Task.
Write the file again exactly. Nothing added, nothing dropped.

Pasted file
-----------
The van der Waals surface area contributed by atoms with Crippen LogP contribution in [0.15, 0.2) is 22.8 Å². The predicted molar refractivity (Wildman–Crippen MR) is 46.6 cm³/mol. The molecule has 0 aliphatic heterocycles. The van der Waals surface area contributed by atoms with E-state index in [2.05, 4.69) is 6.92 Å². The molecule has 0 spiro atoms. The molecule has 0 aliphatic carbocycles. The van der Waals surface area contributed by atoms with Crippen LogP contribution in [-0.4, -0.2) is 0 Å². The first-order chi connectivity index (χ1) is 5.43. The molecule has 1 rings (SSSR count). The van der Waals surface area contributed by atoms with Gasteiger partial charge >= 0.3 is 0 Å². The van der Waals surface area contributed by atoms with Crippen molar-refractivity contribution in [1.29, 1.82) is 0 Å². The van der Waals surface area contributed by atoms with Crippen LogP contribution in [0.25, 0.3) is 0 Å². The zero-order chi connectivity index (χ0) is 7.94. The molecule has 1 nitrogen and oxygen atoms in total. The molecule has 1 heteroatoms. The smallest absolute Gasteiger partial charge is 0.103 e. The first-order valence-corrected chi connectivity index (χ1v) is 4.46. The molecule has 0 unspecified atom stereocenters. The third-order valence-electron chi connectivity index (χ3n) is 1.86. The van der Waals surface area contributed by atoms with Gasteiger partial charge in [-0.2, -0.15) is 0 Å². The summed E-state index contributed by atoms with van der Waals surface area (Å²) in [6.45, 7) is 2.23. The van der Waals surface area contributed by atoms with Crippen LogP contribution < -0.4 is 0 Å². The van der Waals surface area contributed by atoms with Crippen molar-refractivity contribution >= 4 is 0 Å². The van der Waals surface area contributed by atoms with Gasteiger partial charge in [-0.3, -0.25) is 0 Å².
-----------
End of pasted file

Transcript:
The van der Waals surface area contributed by atoms with Crippen LogP contribution in [0.15, 0.2) is 22.8 Å². The predicted molar refractivity (Wildman–Crippen MR) is 46.6 cm³/mol. The molecule has 0 aliphatic heterocycles. The van der Waals surface area contributed by atoms with E-state index in [2.05, 4.69) is 6.92 Å². The molecule has 0 spiro atoms. The molecule has 0 aliphatic carbocycles. The van der Waals surface area contributed by atoms with Crippen LogP contribution in [-0.4, -0.2) is 0 Å². The first-order chi connectivity index (χ1) is 5.43. The molecule has 1 rings (SSSR count). The van der Waals surface area contributed by atoms with Gasteiger partial charge >= 0.3 is 0 Å². The van der Waals surface area contributed by atoms with Crippen molar-refractivity contribution in [1.29, 1.82) is 0 Å². The van der Waals surface area contributed by atoms with Crippen LogP contribution in [0.25, 0.3) is 0 Å². The zero-order chi connectivity index (χ0) is 7.94. The molecule has 1 nitrogen and oxygen atoms in total. The molecule has 1 heteroatoms. The smallest absolute Gasteiger partial charge is 0.103 e. The first-order valence-corrected chi connectivity index (χ1v) is 4.46. The molecule has 0 unspecified atom stereocenters. The third-order valence-electron chi connectivity index (χ3n) is 1.86. The van der Waals surface area contributed by atoms with Gasteiger partial charge in [-0.2, -0.15) is 0 Å². The summed E-state index contributed by atoms with van der Waals surface area (Å²) in [6.45, 7) is 2.23. The van der Waals surface area contributed by atoms with Crippen LogP contribution < -0.4 is 0 Å². The van der Waals surface area contributed by atoms with Crippen molar-refractivity contribution >= 4 is 0 Å². The van der Waals surface area contributed by atoms with Gasteiger partial charge in [-0.3, -0.25) is 0 Å².